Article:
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Is there any way to instruct Complement to skip the sorting part? If the answer is no (likely), the next question would be: how can I remove from a sorted list another sorted list (in an efficient way)?

I would like the output of the following code to be {1,3} as in the usual Complement function:

universe = {1, 2, 3};
subst = {2} ;
myComplement[universe, subst]

But the output of the following code should be {3, 2, 1} because it stopped trying to remove terms after it realized thatsubst[[1]] > universe[[1]].

universe = {3, 2, 1};
subst = {2};
myComplement[universe, subst]

This question is different from a simple use of Complement or DeleteCases because we must use the fact that the lists are (assumed) sorted for efficiency. In the example below, the list universe has $2^{25}-1$ elements.


The motivation for this question.

While answering this post, I tried to go from listing the classes of equivalence of 4x4 matrices (as requested by the original question) to 5x5 case (just to push it). My answer solved the 4x4 case in 4 seconds. But the same algorithm, I estimated, will take 3 hours for the 5x5 case.

toMatrix = Partition[IntegerDigits[#, 2, 25], 5] &;
toInteger = FromDigits[Flatten[#], 2] &;
allSyms = 
  Module[{s1, s3, s4, s6}, {#, s1 = Reverse[#, {2}], Reverse[#], 
      s3 = Transpose[#], s4 = Reverse[s3, {2}],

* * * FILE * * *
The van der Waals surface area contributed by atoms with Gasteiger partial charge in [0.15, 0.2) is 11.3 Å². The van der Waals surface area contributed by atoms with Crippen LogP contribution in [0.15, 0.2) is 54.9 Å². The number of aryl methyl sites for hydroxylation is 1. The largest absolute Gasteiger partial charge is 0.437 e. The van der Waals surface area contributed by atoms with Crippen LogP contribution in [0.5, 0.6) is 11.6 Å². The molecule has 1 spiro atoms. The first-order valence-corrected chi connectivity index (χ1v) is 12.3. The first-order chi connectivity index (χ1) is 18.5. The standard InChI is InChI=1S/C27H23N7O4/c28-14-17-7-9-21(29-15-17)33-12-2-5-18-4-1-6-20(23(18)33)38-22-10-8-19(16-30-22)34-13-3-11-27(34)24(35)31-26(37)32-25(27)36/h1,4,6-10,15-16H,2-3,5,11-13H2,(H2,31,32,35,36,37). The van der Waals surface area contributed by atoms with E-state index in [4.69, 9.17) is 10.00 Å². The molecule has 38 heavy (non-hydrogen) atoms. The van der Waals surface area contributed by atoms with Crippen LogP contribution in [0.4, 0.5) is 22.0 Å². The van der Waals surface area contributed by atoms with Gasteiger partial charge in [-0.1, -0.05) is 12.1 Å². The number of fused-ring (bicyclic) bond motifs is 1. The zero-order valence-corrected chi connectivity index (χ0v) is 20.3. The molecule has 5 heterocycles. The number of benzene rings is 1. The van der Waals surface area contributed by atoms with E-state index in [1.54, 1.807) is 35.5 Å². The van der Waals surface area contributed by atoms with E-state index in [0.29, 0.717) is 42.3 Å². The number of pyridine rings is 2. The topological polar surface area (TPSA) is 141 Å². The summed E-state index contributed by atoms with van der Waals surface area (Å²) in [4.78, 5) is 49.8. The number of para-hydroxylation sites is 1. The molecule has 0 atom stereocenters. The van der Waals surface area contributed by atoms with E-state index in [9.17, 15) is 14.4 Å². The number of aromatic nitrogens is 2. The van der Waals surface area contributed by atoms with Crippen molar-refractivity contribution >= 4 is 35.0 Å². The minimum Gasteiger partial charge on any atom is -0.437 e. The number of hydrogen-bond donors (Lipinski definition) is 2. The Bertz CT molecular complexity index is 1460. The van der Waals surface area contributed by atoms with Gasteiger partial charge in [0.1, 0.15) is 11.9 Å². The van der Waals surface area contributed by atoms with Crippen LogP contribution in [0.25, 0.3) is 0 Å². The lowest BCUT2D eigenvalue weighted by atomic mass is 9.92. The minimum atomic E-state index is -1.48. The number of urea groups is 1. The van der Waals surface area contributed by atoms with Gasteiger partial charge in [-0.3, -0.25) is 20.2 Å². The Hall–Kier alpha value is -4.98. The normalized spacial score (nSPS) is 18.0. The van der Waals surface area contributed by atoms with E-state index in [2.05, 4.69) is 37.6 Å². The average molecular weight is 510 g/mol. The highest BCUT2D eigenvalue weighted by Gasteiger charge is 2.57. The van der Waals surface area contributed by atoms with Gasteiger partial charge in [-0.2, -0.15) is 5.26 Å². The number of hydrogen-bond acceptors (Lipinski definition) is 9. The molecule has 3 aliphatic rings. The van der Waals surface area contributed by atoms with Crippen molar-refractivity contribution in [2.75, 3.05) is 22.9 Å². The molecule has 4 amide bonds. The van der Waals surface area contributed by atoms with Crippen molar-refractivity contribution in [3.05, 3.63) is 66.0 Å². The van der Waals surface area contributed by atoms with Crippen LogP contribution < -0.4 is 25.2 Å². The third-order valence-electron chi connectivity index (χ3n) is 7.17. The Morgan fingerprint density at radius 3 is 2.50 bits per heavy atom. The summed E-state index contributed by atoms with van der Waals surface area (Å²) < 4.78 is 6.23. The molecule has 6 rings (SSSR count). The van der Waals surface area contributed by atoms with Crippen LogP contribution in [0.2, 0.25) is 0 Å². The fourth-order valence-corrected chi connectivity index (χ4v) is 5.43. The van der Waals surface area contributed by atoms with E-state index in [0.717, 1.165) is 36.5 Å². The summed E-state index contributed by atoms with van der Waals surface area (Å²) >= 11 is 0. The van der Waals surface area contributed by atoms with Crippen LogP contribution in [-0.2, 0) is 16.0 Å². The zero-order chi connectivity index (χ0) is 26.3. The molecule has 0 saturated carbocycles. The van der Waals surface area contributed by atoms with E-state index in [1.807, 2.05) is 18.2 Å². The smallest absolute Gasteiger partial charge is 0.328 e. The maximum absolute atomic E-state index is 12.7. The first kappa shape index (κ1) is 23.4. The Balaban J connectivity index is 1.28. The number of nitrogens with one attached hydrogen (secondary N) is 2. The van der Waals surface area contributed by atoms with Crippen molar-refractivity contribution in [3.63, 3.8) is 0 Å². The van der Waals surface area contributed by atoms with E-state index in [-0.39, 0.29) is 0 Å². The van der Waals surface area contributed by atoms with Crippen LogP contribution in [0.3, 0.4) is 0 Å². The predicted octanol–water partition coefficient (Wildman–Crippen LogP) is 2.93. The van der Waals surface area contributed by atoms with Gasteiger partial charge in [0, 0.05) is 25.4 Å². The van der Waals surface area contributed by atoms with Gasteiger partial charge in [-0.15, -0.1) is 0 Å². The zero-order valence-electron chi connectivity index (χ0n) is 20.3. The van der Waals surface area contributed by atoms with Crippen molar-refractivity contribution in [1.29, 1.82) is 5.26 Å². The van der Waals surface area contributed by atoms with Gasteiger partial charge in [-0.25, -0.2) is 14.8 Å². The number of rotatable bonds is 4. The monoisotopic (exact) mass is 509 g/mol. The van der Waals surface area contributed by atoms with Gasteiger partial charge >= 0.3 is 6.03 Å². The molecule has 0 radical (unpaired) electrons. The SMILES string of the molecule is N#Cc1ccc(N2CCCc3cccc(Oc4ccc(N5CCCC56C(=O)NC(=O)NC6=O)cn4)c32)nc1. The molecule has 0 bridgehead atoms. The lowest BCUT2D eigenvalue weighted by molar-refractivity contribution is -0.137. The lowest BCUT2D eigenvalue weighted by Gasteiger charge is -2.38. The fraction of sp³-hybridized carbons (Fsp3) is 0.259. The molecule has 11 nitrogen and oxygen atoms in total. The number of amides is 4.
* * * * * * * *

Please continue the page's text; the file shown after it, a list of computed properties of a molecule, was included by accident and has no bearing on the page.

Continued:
Reverse[Transpose[s1], {2}], s6 = Reverse[Transpose[s4], {2}], 
     Reverse[Transpose[s6], {2}]}] &;
casesToCheck = Range[0, 2^25 - 1];
Timing[answer = {MatrixForm@toMatrix@First[#], 
     Length[#]} & /@ (Reap[
      NestWhile[
       Complement[#, 
         Sow[Union[toInteger /@ allSyms[toMatrix[#[[1]]]]]]] &, 
       casesToCheck, (n = Length[#]) > 0 &]][[2, 1]]); Length[answer]]

Obviously, there is a major bottleneck that is triggered now. I guess it is because Complement sorts the input. Instead of sorting a list of 65536 integers, the 5x5 case deals with a list of 33554432 integers.

share|improve this question
1  
Can you simplify your question somewhat and supply some simple test cases and desired results? –  Yves Klett Aug 14 '13 at 7:49
2  
Related / possible duplicate (see answers for unsorted complement): mathematica.stackexchange.com/q/1290/131. In short, DeleteCases[universe, Alternatives @@ subst] should do what you want (no clue about performance). –  Yves Klett Aug 14 '13 at 8:22
    
@Yves I am not voting to close. This is closely related, but different. A complement should not include duplicate elements, yet e.g. DeleteCases[{3, 5, 7, 1, 4, 5}, 3 | 2 | 7] does. On the other hand there is a faster method for a true complement which I have posted in an answer. –  Mr.Wizard Aug 14 '13 at 8:32
1  
@Mr.Wizard "the output of ..." refers to the fact that you can assume that the input lists have already been sorted. I'll edit the question to make this more specific. –  Hector Aug 15 '13 at 13:08
2  
Complement constructs a new list each time it is invoked. This makes your algorithm's running time quadratic in the size of casesToCheck, even if Complement runs in constant time. Since your goal is to pull out equivalence classes, it would be better to traverse casesToCheck once, sowing each element which is the first element in its (presorted) equivalence class. This is a linear- –  Tobias Hagge Aug 15 '13 at 14:59

2 Answers 2

up vote 6 down vote accepted

Revised answer

For the true meaning of the question as it has now been clarified:

I do not believe you are likely to be able to greatly improve over Complement as I believe the sort is not superfluous but rather an integral part of the algorithm. I can only offer my orderedComplement without the pre-processing; it may in some cases be faster as it uses a different algorithm that does not sort: